The warm water (from 37°-39°C) is amazingly milky blue and rich with minerals like sulfur and silica, so swimming in it and rubbing your face with silica mud is supposed to be extremely good for your skin. We stayed in the pools for about an hour and it really was a one of a kind experience! The whole thing was quite expensive though, we ended up paying around 100€ for 4 persons, excluding a few products we bought at the beautiful shop on our way out.
SNAEFELLSNES PENINSULA & NATIONAL PARK
The next day it was time to leave the city and drive off towards the north-west. We booked a smaller hotel in BORGARNES which is only 80 kilometres from Rejkyavik, but we used all the extra time that day to drive to and around Snaefellsnes peninsula, before returning to Borgarnes at dinner time.
We made our first stop at GERDUBERG BASALT COLUMNS, forming geometrical patterns in the cliffs. We took our time and walked up hill to get a closer view and picked some delicious blueberries on the way – we were completely alone on the site and even though the weather was a bit foggy and rainy we didn´t mind.
We thought about stopping in YTRA TUNGA – a beach known for seal colonies, but we somehow missed the sign and drove further to BUDIR – a place known mostly for its old black church.
Next stop – LONDRANGAR BASALT CLIFFS. By the time we got there it was raining more heavily and it also got pretty windy so we just took a quickly look at the place. The pair of rock pinaccles are around 70 metres tall and are remnants from a bigger volcanic crater which has mostly eroded away. The cliffs and rocks are impressive and you can see many birds nesting if you look down.
We knew this day will be pretty long, because we had to drive around 300 kilometres to get to Akureyri where we booked our next accommodation. Still, we took our time and climbed up GABROK CRATER crater close to BIFROST. It was the first volcano on Iceland we got to see and we were pretty excited. The views were nice, but we did see a few more interesting ones later along the way.
Next stop was at HVAMMSTANGI – ICELANDIC SEAL CENTRE, where we learned all about these animals in a museum. Besides this we also got the chance to see one of the constructions for drying fish – some of them looked pretty scary!
At BLÖNDUS we shortly stopped at an interesting modern church and drove further to VIDIMYRI and took a look at a completely different church – which is considered to be the most beautiful example of Icelandic architecture. You can also enter the church, it´s worth it. After this we also visited the famous GLAUMBAER VILLAGE OF OLD ICELANDIC TURF HOUSES. The foundation is usually made of stones, upon which a wooden frame was set. The frame holds the turf above and all the houses have grass on their roofs. One can enter the houses and see the rooms inside – it is pretty interesting, you just need to watch your head ;).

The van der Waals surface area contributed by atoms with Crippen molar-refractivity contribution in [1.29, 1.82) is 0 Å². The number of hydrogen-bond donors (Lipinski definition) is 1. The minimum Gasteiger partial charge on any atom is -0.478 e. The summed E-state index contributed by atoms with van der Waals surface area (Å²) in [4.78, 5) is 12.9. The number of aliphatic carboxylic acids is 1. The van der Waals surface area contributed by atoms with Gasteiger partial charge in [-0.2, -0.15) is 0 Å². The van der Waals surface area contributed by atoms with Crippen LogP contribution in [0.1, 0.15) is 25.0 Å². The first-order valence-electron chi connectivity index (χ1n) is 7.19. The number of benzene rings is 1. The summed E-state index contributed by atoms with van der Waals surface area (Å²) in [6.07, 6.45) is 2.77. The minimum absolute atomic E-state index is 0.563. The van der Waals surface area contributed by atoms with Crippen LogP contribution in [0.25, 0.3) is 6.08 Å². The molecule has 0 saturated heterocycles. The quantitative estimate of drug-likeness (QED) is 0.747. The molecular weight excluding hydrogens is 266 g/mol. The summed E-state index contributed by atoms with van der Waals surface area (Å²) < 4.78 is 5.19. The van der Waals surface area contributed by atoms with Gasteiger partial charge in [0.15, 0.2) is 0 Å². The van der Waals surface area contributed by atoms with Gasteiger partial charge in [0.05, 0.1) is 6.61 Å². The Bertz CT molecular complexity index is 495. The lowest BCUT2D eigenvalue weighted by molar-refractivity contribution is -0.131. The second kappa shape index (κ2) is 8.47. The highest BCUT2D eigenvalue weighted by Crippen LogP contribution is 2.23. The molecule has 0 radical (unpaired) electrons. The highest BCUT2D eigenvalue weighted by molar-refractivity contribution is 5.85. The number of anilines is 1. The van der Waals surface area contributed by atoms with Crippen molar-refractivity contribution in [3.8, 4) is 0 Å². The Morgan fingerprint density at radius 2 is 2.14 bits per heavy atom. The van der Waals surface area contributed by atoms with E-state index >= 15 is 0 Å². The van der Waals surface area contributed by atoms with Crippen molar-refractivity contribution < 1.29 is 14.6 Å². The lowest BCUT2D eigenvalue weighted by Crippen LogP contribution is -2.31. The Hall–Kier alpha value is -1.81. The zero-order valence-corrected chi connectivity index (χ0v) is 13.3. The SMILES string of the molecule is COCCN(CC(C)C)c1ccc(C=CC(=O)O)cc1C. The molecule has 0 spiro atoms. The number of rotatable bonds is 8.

We could have taken a shorter road from Glaumbaer to Akureyri, but we chose the longer, more scenic one. We stopped at coastal towns of SAUDARJROKUR, HOSFOS and OLAFSFJORDUR. On the way we saw some amazing landscapes and lots of animals.
The road to OLAFSFJORDUR and onto DALVIK along EYAFJORDUD was SPECTACULAR . It felt like we were the only ones on the road and got the views all to ourselves. Lots of lakes, snowy peaks, mountains and colourful plants! We reached Akureyri around 8PM.
Iceland´s SECOND LARGEST CITY greeted us with great food for dinner and nice weather. We stayed here for two nights, but spend the next day driving around visiting interesting sights in the area, rather than spending a day in the town. The morning before we left the city we also took a walk around the BOTANICAL GARDENS which were beautiful and we were surprised that all those plants are able to survive in this climate!
We started the next day with visiting the Godafoss waterfall. This was just one of the many waterfalls we have visited in the next days. The water of the river SKJALFANDAFLJOT falls from 12 metres height and spreads around 30 METRES IN WIDTH.
In Husavik we visited a really nice WHALE MUSEUM, but skipped the WHALE WATCHING TOUR, allthough this is often the main reason why people visit Husavik in the first place. We have already seen the whales before and the tour was also not inexpensive so we decided to give it a pass. Otherwise the town was quite charming, surrounded with great landscapes and views on the mountains and the fjords.
Instead of whale watching, we ran into something, how to put it, “interesting”. The ICELANDIC PHALLOLOGICAL MUSEUM. I have read the museum was moved to Reykjavik in 2011, so If you wish to visit it you need to do so in Reykjavik. This is most probably the only museum in the world to contain so many different phallic specimens of various types of mammals. Let´s simplify the explanation: there are more than 200 penises and penile parts from different land and sea mammals.